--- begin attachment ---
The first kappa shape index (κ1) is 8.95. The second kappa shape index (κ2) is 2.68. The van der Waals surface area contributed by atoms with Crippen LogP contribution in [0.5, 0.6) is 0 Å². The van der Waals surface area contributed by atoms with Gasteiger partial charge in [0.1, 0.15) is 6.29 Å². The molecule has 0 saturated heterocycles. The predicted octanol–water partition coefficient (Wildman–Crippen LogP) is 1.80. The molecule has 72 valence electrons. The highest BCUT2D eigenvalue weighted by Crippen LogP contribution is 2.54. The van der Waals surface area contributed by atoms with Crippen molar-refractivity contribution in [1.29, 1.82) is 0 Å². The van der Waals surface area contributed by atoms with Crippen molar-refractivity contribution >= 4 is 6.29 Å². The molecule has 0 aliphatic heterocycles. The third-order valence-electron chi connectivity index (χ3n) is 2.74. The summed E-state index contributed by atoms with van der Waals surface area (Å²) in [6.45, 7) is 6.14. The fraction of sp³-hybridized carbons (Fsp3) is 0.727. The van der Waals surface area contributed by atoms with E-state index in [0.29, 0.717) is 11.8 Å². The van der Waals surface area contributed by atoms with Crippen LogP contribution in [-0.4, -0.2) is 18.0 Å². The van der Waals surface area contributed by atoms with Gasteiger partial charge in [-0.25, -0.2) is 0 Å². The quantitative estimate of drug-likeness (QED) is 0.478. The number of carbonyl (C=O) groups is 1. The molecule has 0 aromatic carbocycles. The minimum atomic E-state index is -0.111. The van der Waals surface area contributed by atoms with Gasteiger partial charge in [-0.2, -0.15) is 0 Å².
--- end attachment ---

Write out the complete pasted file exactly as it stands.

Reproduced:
The first kappa shape index (κ1) is 8.95. The second kappa shape index (κ2) is 2.68. The van der Waals surface area contributed by atoms with Crippen LogP contribution in [0.5, 0.6) is 0 Å². The van der Waals surface area contributed by atoms with Gasteiger partial charge in [0.1, 0.15) is 6.29 Å². The molecule has 0 saturated heterocycles. The predicted octanol–water partition coefficient (Wildman–Crippen LogP) is 1.80. The molecule has 72 valence electrons. The highest BCUT2D eigenvalue weighted by Crippen LogP contribution is 2.54. The van der Waals surface area contributed by atoms with Crippen molar-refractivity contribution in [1.29, 1.82) is 0 Å². The van der Waals surface area contributed by atoms with Crippen molar-refractivity contribution >= 4 is 6.29 Å². The molecule has 0 aliphatic heterocycles. The third-order valence-electron chi connectivity index (χ3n) is 2.74. The summed E-state index contributed by atoms with van der Waals surface area (Å²) in [6.45, 7) is 6.14. The fraction of sp³-hybridized carbons (Fsp3) is 0.727. The van der Waals surface area contributed by atoms with E-state index in [0.29, 0.717) is 11.8 Å². The van der Waals surface area contributed by atoms with Crippen LogP contribution in [-0.4, -0.2) is 18.0 Å². The van der Waals surface area contributed by atoms with Gasteiger partial charge in [-0.25, -0.2) is 0 Å². The quantitative estimate of drug-likeness (QED) is 0.478. The number of carbonyl (C=O) groups is 1. The molecule has 0 aromatic carbocycles. The minimum atomic E-state index is -0.111. The van der Waals surface area contributed by atoms with Gasteiger partial charge in [-0.2, -0.15) is 0 Å².